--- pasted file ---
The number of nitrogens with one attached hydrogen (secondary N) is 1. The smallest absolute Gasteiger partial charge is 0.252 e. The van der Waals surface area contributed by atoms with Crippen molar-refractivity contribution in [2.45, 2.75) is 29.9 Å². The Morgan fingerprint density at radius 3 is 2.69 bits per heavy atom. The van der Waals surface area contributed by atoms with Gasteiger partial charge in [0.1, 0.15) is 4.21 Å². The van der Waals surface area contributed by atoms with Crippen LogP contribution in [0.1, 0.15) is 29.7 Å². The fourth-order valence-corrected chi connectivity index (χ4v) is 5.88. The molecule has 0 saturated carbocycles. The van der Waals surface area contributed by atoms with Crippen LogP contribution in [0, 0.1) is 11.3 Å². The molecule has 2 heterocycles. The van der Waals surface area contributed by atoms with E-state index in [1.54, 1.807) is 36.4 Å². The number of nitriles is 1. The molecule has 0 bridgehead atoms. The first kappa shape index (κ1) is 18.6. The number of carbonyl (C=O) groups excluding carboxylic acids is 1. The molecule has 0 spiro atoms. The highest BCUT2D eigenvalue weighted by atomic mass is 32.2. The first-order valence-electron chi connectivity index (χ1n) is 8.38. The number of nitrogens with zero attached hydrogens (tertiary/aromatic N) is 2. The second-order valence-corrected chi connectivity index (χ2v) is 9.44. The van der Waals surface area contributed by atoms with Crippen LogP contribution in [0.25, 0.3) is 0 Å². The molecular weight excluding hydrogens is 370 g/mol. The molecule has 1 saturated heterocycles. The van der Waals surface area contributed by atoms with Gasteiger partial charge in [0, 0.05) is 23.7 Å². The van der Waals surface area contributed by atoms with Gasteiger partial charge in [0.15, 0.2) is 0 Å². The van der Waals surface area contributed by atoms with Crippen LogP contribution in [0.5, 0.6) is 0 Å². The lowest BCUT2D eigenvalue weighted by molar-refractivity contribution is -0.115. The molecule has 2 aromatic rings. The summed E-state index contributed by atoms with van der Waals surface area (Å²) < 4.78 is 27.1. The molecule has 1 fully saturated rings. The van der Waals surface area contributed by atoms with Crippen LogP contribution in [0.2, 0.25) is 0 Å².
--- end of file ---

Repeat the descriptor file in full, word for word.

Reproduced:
The number of nitrogens with one attached hydrogen (secondary N) is 1. The smallest absolute Gasteiger partial charge is 0.252 e. The van der Waals surface area contributed by atoms with Crippen molar-refractivity contribution in [2.45, 2.75) is 29.9 Å². The Morgan fingerprint density at radius 3 is 2.69 bits per heavy atom. The van der Waals surface area contributed by atoms with Gasteiger partial charge in [0.1, 0.15) is 4.21 Å². The van der Waals surface area contributed by atoms with Crippen LogP contribution in [0.1, 0.15) is 29.7 Å². The fourth-order valence-corrected chi connectivity index (χ4v) is 5.88. The molecule has 0 saturated carbocycles. The van der Waals surface area contributed by atoms with Crippen LogP contribution in [0, 0.1) is 11.3 Å². The molecule has 2 heterocycles. The van der Waals surface area contributed by atoms with E-state index in [1.54, 1.807) is 36.4 Å². The number of nitriles is 1. The molecule has 0 bridgehead atoms. The first kappa shape index (κ1) is 18.6. The number of carbonyl (C=O) groups excluding carboxylic acids is 1. The molecule has 0 spiro atoms. The highest BCUT2D eigenvalue weighted by atomic mass is 32.2. The first-order valence-electron chi connectivity index (χ1n) is 8.38. The number of nitrogens with zero attached hydrogens (tertiary/aromatic N) is 2. The second-order valence-corrected chi connectivity index (χ2v) is 9.44. The van der Waals surface area contributed by atoms with Crippen LogP contribution in [0.25, 0.3) is 0 Å². The molecular weight excluding hydrogens is 370 g/mol. The molecule has 1 saturated heterocycles. The van der Waals surface area contributed by atoms with Gasteiger partial charge in [0, 0.05) is 23.7 Å². The van der Waals surface area contributed by atoms with Gasteiger partial charge in [0.15, 0.2) is 0 Å². The van der Waals surface area contributed by atoms with Crippen LogP contribution in [0.5, 0.6) is 0 Å². The lowest BCUT2D eigenvalue weighted by molar-refractivity contribution is -0.115. The molecule has 2 aromatic rings. The summed E-state index contributed by atoms with van der Waals surface area (Å²) < 4.78 is 27.1. The molecule has 1 fully saturated rings. The van der Waals surface area contributed by atoms with Crippen LogP contribution in [0.2, 0.25) is 0 Å².